What 80s Electronic Music Can Teach You About Creating Soundtracks?

80s Electronic Music Can Teach You About Creating Soundtracks

Most of the soundtrack I write is electronic in nature. I use various synthesizers to create my own sounds, and then I compose using MIDI. The 1980s were a golden age for electronic music, and many of the innovations that were created back then are still in use today.

I’ve written before about how you can use soundtracks from cartoons and anime to learn about creating your own soundtracks. But there’s another great resource for anyone who wants to understand how to create electronic soundtracks: 80s electronic music.

Many popular songs from the 1980s used electronic instruments as a key element and were written by people who have gone on to have successful careers in film scoring (Thomas Newman and Alan Silvestri, among others). And while some of those songs might not be held up as examples of high art, they nevertheless provide valuable lessons for anyone looking to create their own soundtracks.

The 1980s were a wonderful time for electronic music. The technology used to create it was new and groundbreaking, allowing musicians to explore new sounds never before heard in popular music.

The use of electronic instruments was not limited to techno, however. Rock and pop artists were quick to experiment with the new technology as well, which is why you may find yourself listening to 80s synth-rock or synth-pop when you need inspiration for your own soundtrack.

It’s not just about the sound, though. Electronic music of the 80s can also teach you a lot about how to structure a piece of music, how to choose the right instrumentation for each part of the track, and how to transition from one section to another.

At the time, electronic music was a risky proposition. Most people thought it sounded cold and inhuman. A lot of the earliest electronic pioneers fought to make their music sound more “human,” adding swing, improvising on synthesizers, or singing lyrics about love, sex, or politics.

But a few producers went in the opposite direction. They embraced the idea that electronic music could be different from what had come before: colder, nakeder, more mechanical. For them, this was not a bug but a feature; they wanted to explore what happened when you stripped away all the familiar musical conventions.

The resulting tracks were unlike anything anyone had ever heard. And because they were so different, they did something no one expected: they became popular with young people, who didn’t know any better and liked the newness of it all.

Even outside of music these sounds were heard. The distinctive bass rumble of an 808 kick drum can be heard in countless movie soundtracks from the 80s and 90s (usually as part of a synth-heavy score).

The lesson is clear: if you want to create a soundtrack for a movie or video game that is going to stand out from the crowd, take inspiration from some of the great electronic musicians of the 1980s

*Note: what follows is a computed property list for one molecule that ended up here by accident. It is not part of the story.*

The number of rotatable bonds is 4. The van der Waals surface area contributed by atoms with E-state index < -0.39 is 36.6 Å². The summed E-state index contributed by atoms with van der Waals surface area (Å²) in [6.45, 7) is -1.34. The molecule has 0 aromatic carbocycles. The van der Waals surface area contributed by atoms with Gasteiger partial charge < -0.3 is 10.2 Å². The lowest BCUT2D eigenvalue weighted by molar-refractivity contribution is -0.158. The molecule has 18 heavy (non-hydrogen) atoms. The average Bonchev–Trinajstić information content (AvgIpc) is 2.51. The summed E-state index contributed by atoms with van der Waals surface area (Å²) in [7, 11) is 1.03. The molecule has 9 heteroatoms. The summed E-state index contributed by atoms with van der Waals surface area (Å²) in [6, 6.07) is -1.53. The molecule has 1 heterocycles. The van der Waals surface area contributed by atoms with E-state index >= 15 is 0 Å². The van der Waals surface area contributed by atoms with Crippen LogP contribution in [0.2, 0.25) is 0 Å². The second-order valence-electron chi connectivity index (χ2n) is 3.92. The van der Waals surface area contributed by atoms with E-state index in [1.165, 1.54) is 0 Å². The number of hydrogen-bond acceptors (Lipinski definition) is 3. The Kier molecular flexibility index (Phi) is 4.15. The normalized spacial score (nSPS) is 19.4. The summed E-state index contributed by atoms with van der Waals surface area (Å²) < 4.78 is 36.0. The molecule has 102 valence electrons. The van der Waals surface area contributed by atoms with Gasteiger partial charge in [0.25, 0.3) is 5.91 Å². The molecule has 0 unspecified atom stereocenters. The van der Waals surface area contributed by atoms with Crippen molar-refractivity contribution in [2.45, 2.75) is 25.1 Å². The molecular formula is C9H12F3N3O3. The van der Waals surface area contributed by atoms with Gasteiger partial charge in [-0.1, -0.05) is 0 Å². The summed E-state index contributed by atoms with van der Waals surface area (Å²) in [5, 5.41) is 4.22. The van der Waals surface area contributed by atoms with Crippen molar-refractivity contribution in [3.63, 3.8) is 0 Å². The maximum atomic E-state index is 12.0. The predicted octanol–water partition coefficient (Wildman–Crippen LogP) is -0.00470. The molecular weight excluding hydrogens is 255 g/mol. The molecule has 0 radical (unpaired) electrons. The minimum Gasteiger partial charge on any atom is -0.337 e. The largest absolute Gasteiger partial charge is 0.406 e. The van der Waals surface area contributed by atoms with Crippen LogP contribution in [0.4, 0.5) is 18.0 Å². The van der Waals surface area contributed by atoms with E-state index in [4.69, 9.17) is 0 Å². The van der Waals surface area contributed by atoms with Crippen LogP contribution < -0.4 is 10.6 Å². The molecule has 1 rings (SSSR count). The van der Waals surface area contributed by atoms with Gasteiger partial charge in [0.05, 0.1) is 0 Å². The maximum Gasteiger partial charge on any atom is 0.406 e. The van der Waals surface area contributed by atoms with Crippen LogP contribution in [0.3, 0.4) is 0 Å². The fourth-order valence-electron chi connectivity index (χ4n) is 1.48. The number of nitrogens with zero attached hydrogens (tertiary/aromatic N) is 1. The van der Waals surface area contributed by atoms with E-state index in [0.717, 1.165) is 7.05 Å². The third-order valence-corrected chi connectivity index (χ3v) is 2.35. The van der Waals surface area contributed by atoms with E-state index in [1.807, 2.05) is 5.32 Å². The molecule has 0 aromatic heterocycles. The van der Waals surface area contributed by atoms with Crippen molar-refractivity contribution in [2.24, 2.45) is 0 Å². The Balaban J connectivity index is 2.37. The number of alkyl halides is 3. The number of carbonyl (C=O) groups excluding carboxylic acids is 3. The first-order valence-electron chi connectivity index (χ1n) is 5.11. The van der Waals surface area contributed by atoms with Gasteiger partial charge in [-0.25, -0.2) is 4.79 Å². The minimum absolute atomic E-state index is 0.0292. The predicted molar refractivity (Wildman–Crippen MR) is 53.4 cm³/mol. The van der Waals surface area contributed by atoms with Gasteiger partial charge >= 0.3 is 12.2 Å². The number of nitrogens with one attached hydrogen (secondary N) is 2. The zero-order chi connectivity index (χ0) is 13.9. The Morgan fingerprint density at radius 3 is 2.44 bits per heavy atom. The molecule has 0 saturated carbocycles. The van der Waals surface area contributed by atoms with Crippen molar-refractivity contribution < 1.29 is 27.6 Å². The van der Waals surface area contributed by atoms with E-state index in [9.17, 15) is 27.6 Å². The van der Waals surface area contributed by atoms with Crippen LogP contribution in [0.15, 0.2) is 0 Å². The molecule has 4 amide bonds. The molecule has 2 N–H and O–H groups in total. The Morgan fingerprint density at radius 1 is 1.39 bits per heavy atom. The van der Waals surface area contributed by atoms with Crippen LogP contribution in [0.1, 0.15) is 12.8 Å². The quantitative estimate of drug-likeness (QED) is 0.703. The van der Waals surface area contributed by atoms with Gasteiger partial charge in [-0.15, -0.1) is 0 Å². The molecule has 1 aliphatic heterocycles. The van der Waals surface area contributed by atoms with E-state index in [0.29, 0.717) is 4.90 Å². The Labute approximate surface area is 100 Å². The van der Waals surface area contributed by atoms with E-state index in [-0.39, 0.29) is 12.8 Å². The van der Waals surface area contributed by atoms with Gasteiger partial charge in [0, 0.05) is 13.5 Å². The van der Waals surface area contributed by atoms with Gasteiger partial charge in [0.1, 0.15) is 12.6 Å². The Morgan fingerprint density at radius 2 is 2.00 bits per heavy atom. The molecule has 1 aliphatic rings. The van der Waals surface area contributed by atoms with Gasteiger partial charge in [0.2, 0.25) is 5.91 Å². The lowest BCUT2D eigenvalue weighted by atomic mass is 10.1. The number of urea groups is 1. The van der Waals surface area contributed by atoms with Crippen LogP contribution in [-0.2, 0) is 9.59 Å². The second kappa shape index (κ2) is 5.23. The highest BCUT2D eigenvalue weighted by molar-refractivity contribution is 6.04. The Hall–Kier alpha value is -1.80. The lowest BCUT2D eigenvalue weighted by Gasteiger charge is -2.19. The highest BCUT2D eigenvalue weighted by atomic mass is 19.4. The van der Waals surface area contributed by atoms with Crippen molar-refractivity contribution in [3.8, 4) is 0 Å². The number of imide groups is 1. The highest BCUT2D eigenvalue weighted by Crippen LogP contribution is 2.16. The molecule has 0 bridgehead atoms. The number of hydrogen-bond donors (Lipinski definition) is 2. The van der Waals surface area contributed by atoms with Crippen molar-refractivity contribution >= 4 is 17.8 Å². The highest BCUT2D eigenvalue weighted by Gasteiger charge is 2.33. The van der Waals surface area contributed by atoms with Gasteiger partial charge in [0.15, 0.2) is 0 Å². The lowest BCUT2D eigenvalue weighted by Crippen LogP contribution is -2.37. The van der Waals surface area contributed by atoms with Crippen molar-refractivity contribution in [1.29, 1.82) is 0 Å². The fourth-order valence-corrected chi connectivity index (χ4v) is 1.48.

Despite the fact that most modern videogames today come equipped with fully orchestral soundtracks, there’s no denying that their electronic roots are still very present.

In fact, electronic music has helped to define entire generations of games. Think about the first time you played Super Mario Brothers. It’s likely impossible not to hear those iconic 8-bit melodies in your head right now, because they’ve been so ingrained into our collective consciousness and nostalgia as gamers.

The same is true for many other electronic soundtracks throughout history, including many in the 80s, when electronic music was taking off in popular culture. Here are a few of my favorite tracks from that era, which can serve as inspiration for your own game soundtracks or compositions:

In 1977, the original Star Wars movie was released — and the same year, Meco’s disco version of the movie’s soundtrack reached number one on Billboard’s Hot 100.

This wasn’t just a one-off coincidence. Disco versions of movie soundtracks were incredibly popular during the late 1970s and early 1980s. This was a time when electronic music was starting to take off, and record companies were experimenting with new sounds. It was a new world for film composers, who had long been limited to writing orchestral scores.

In this article I’ll look at how 80s electronic music changed how movie soundtracks were made and marketed. I’ll use two examples from the era: Meco’s Star Wars Theme/Cantina Band and Toto’s Africa. But first we need some background…

80s electronic music is not a genre everyone will enjoy. It’s filled with cheesy synths and badly recorded drum machines, but the biggest downside is that the sounds are very dated. The songs on this list were not created by studio professionals in $500,000 sound studios. These tracks were made by bedroom producers using whatever technology they could get their hands on, but the end result is something truly inspirational. If it was good enough for people like Vince Clarke, then it’s good enough for us.

Many of the most iconic video game soundtracks of the ’80s were composed using chip-based sound hardware. The audio capabilities of 8-bit and 16-bit consoles and computers were crude, and they could only render a limited number of waveforms — square waves, sine waves, sawtooth waves, triangle waves and more.

Yet it was these primitive waveforms that gave these early games their unique personality and atmosphere. Most importantly, they helped players to identify with the onscreen action. Even today, the most diehard fans will tell you that no modern remake can top the original versions.

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